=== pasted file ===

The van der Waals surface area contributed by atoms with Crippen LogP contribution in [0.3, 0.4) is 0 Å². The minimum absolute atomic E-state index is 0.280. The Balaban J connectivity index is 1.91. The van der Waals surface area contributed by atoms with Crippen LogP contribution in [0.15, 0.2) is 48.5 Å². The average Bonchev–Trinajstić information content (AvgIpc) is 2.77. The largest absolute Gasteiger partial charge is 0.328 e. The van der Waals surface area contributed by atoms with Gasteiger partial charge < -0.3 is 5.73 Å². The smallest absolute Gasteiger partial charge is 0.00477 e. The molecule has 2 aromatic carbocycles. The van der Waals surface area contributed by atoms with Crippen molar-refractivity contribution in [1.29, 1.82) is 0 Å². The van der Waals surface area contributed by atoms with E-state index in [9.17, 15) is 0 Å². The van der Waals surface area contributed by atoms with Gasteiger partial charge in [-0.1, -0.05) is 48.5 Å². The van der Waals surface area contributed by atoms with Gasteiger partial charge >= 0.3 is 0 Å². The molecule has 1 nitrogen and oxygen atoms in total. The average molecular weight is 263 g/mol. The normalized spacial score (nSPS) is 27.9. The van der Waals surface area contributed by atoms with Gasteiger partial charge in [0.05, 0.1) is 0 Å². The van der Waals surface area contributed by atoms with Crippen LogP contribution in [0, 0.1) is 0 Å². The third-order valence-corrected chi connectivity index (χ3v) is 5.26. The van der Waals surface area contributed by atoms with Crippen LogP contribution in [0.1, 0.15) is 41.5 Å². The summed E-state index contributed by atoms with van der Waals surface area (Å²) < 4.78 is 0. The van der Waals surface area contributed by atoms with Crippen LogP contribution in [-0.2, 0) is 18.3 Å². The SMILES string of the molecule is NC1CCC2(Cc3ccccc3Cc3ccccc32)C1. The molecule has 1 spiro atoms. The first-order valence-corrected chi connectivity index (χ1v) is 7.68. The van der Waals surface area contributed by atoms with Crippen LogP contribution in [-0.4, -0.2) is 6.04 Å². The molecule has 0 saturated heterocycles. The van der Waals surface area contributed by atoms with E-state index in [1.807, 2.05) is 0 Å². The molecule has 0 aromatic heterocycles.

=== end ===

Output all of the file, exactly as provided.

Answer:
The van der Waals surface area contributed by atoms with Crippen LogP contribution in [0.3, 0.4) is 0 Å². The minimum absolute atomic E-state index is 0.280. The Balaban J connectivity index is 1.91. The van der Waals surface area contributed by atoms with Crippen LogP contribution in [0.15, 0.2) is 48.5 Å². The average Bonchev–Trinajstić information content (AvgIpc) is 2.77. The largest absolute Gasteiger partial charge is 0.328 e. The van der Waals surface area contributed by atoms with Gasteiger partial charge < -0.3 is 5.73 Å². The smallest absolute Gasteiger partial charge is 0.00477 e. The molecule has 2 aromatic carbocycles. The van der Waals surface area contributed by atoms with Crippen molar-refractivity contribution in [1.29, 1.82) is 0 Å². The van der Waals surface area contributed by atoms with E-state index in [9.17, 15) is 0 Å². The van der Waals surface area contributed by atoms with Gasteiger partial charge in [-0.1, -0.05) is 48.5 Å². The van der Waals surface area contributed by atoms with Gasteiger partial charge >= 0.3 is 0 Å². The molecule has 1 nitrogen and oxygen atoms in total. The average molecular weight is 263 g/mol. The normalized spacial score (nSPS) is 27.9. The van der Waals surface area contributed by atoms with Gasteiger partial charge in [0.05, 0.1) is 0 Å². The van der Waals surface area contributed by atoms with Crippen LogP contribution in [0, 0.1) is 0 Å². The third-order valence-corrected chi connectivity index (χ3v) is 5.26. The van der Waals surface area contributed by atoms with Crippen LogP contribution in [0.1, 0.15) is 41.5 Å². The summed E-state index contributed by atoms with van der Waals surface area (Å²) < 4.78 is 0. The van der Waals surface area contributed by atoms with Crippen LogP contribution in [-0.2, 0) is 18.3 Å². The SMILES string of the molecule is NC1CCC2(Cc3ccccc3Cc3ccccc32)C1. The molecule has 1 spiro atoms. The first-order valence-corrected chi connectivity index (χ1v) is 7.68. The van der Waals surface area contributed by atoms with Crippen LogP contribution in [-0.4, -0.2) is 6.04 Å². The molecule has 0 saturated heterocycles. The van der Waals surface area contributed by atoms with E-state index in [1.807, 2.05) is 0 Å². The molecule has 0 aromatic heterocycles.